There are two grading options for MUSI 212: it may be taken either for a grade, or for "credit/no-credit" (CR/NC).

What is "Credit/No Credit"?

This grading option awards credit hours without assigning a standard letter grade. As its name indicates, there are two possible grades: CR (credit) or NC (no credit). Neither grade is factored into your Grade Point Average (GPA).

To explain how this works, imagine a course load of four courses for 12 credit-hours. If you receive grades of A, B, C, and CR, your GPA would be based on the average of the letter grades (in this case, 3.0). If you receive grades of A, B, C, and NC, your average would still be 3.0, but you would be awarded only 9 credits for the semester.

Who should take the course CR/NC?

This is a difficult question to answer. There are usually two considerations: course load and minimum GPA. If you are carrying a heavy course load (either in numbers of credits or difficulty of required courses), or if you feel you cannot allow your GPA to sink below a certain level, you will probably benefit from taking this course CR/NC. You should think of the Credit/No Credit grading option a kind of insurance policy, freeing you in times of great stress to devote time and energy to other classes without risking a low grade in this one.

What are the restrictions on the CR/NC option?

This varies from school to school (see the Undergraduate Catalogue):

Arts and Sciences:

CR/NC courses may not be used to satisfy area requirements. No more than 2 CR/NC courses may be taken in any given semester, and no more than 24 CR/NC credit-hours may be applied toward the degree.


Only one CR/NC elective per semester.


CR/NC courses taken before admission to the Commerce school may count toward the degree. After admission: CR/NC courses cannot be applied toward the degree, and must be taken as an "overload" (above 15 credits/semester).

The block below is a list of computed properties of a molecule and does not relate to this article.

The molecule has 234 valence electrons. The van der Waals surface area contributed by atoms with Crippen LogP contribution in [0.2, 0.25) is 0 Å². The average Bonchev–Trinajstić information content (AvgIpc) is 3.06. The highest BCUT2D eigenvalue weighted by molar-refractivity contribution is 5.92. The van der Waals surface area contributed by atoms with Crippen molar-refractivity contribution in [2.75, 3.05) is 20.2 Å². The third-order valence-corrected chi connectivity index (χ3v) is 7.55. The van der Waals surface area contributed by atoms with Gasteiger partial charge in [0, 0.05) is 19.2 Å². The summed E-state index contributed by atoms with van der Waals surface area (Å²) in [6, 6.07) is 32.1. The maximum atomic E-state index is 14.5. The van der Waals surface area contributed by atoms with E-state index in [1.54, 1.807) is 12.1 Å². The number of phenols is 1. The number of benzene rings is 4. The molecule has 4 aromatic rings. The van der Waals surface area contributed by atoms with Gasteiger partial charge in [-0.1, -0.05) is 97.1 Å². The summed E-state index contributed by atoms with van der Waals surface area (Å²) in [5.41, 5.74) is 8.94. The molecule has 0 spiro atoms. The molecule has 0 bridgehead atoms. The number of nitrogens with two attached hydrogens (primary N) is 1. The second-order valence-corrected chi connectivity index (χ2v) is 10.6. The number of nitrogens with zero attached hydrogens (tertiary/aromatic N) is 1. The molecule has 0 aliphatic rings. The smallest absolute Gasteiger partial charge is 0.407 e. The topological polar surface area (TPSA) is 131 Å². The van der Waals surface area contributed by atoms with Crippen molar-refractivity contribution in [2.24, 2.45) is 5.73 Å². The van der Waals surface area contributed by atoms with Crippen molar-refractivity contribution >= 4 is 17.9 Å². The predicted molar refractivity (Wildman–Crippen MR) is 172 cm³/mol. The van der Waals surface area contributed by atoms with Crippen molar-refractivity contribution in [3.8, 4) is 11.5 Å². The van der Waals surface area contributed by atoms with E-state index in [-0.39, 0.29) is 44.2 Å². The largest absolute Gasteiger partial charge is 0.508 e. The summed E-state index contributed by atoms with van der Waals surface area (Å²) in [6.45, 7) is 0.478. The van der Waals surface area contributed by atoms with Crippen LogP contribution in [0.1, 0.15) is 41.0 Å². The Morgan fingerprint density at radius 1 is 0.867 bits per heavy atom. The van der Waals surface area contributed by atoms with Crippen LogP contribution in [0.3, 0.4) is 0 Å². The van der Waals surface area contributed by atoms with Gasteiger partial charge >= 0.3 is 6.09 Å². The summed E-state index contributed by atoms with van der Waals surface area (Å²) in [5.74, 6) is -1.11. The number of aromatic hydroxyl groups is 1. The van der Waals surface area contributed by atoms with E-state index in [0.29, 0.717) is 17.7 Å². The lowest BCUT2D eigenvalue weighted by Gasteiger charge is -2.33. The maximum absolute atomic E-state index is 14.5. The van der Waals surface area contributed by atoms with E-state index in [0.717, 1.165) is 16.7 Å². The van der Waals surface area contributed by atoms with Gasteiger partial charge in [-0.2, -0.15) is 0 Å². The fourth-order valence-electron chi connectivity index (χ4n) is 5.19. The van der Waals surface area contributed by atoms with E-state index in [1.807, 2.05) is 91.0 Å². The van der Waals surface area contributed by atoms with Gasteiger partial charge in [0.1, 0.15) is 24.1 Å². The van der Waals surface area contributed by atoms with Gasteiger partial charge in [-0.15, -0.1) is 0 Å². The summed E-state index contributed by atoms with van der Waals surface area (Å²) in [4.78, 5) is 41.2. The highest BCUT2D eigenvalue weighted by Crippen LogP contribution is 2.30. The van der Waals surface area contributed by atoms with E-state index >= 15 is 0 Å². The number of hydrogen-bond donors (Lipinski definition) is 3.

Only courses outside the degree program may be taken CR/NC.


Only 6 credits of CR/NC courses.

What is the deadline for changing my grading option?

For most schools, the deadline for changing the grading option is the add deadline. For Engineering and Education, the deadline is the drop deadline. Please note: officials in any school are very unlikely to approve petitions to change grading options after these deadlines. They will usually allow for computer errors, but will expect you to file for corrections early in the semester, after you receive your final course information.

What do I need to do to get a CR?

My official policy is that the minimum threshold for CR is equivalent to the letter grade of D. But be forewarned: the CR/NC option offers no protection to those students who neglect basic course requirements. Every semester I give out the NC grade to students whose work fails to rise above the threshold.

How many students take this course CR/NC?

On average, about 20-35% of the total enrollment. My sense is that those who didn't take the course CR/NC but wish they had greatly outnumber those who did, but wish they hadn't (i.e., because their work would have qualified them for an A or B).

What are some typical grading distributions?

What follows is the actual grading distribution for a recent semester:

Grading breakdown: MUSI 212, Spring 1997 (436 students)

  • A's: 21.6%

  • B's: 24.3%

  • C's: 16.1%

  • D's: 3.4%

  • F's: 0.7%

  • CR: 33.0%

  • NC: 0.9%

Here is the grading distribution for the same semester, omitting CR/NC grades:

Grading breakdown: MUSI 212, Spring 1997, omitting CR/NC grades (288 students):

  • A's: 32.6%

  • B's: 36.8%

  • C's: 24.3%

  • D's: 5.2%

  • F's: 1.1%